How labeling people creates a "box" that doesn't actually exist
Articles,  Method,  Performance

How labeling people creates a “box” that doesn’t actually exist

A pet peeve of mine is that awful cliché “think outside the box”, because we like assigning labels to almost everything these days.


A box implies there are limits – boundaries.

When it comes to our thinking or attitudes, nothing could be more damaging to the self than confining our experiences and worldviews to specific labels.

Don’t be fooled: There is no box!

Labels expose judgment

Humans like to classify things because it feels easier to process life this way.

Believe me, our brains can cope without labels!

We remember everything we see, hear and feel; recalling it is the problem. And in order to do that, when we think of our memory as a huge filing cabinet, we can consider what drawer that memory is in, then what file. Finally, we can sift through the folders and find the memory we’re looking for.

How efficient!

Except, we label things incorrectly.

Usually we box things into what we like and don’t like. We add opinion and judgment to a situation in order to remember it. Most of the time, we use negative responses to create labels under the mistaken belief that doing so helps us avoid unwanted situations in the future.

Consider this: for decades, behavior management has suggested that you praise the behaviors you want more than criticize the behaviors you don’t want. Imagine if we applied that approach to our thoughts! We certainly would be “boxing” ourselves and others around us in a lot less.

Labels disregard context

Just because someone has more experience in one specific field than another does not mean that person should be labeled that way.

In fact, they might be an expert at something else altogether.

I had a reputation for being one of the clearest, funniest, and most welcoming parking attendants in my church parking lot. On Sunday mornings, as crowds of cars lined the driveway, I was just one of the team of folks in bright orange t-shirts directing traffic on which way to turn. People loved me for it! My waving ‘technique’ made them smile.  How labeling people creates a "box" (that doesn't actually exist)

The day after I hosted the Pinellas Festival of Community Bands one year, at which I also conducted the Dunedin Concert Band, one couple at church got out of their car and came bounding over to me in the middle of all the traffic. “I was right!” exclaimed the husband. “I told my wife ‘That’s the Parking Guy!’ You were the guy at that music festival, right?”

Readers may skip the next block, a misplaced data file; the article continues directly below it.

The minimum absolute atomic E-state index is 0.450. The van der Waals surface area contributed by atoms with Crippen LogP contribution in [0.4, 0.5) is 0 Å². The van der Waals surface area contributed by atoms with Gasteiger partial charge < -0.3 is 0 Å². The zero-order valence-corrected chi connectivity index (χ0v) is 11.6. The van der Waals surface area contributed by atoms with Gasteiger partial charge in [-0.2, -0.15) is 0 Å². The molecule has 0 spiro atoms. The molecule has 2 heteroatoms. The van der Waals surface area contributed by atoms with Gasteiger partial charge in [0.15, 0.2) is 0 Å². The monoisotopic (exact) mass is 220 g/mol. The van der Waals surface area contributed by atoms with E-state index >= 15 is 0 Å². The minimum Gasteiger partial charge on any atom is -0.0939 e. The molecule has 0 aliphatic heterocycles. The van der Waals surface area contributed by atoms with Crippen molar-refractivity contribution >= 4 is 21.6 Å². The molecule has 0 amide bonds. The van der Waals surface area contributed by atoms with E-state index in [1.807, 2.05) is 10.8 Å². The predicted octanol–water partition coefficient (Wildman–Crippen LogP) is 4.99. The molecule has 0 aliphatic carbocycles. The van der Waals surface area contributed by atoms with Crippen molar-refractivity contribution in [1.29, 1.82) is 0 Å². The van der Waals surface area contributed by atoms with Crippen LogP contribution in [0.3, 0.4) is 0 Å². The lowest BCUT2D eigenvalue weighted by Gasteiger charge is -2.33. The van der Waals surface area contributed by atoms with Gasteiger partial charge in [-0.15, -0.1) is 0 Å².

I guess conducting and waving traffic have their similarities, but really… the Parking Guy?

Labels eliminate individual uniqueness

One of the most damaging aspects of boxing people into convenient labels is that they then begin to believe it themselves.

This is a big problem, particularly in the conducting world.

It seems that conductors are usually encouraged to choose what type of conductor they want to be – choral, orchestral, theater, band, brass, opera, ballet, etc. Very rarely do these ‘specialists’ venture outside their comfort zone and learn so much more that they could bring to performing. (I actually pride myself on such versatility!)

I’ve watched the career of Barry Wordsworth develop since his second post as conductor of the Royal Ballet Covent Garden. His other post was as principal conductor of the live radio and recording ensemble, the BBC Concert Orchestra. That group did mainly ‘light classics’, which included a lot of ballet. Wordsworth became known as a ballet expert. Indeed, he left the Royal Ballet in 1995, but with that label already stuck and his career in other genres not going anywhere, he took a position with the Birmingham Royal Ballet in 2005.

He has so much more to offer, but will never really become ‘mainstream’ because of the box the industry put him in.

Here’s a TRIPLE WIN lesson:

(Nurture your audience) 

First, avoid the “them and us” approach. Performers and audiences alike participate in live music. Without someone listening to you, you’re not performing.

Second, each person in that audience is there for their own reason, not your reason. Treat them all like a group of individuals rather than one collective body.

Third, remove traditional barriers such as seating arrangements, if you can. I love putting audiences behind and to the sides of my ensembles whenever possible. Another barrier that can be smashed is preventing performers from talking to the audience before and after concerts. Let them! Help build connections and relationships! These are your future volunteers, funders, and word-of-mouth marketers.

Finally, just get rid of the idea of “thinking outside the box.”

After all, who put the box there in the first place?

Yes – you did.

Therefore, you can remove it, too.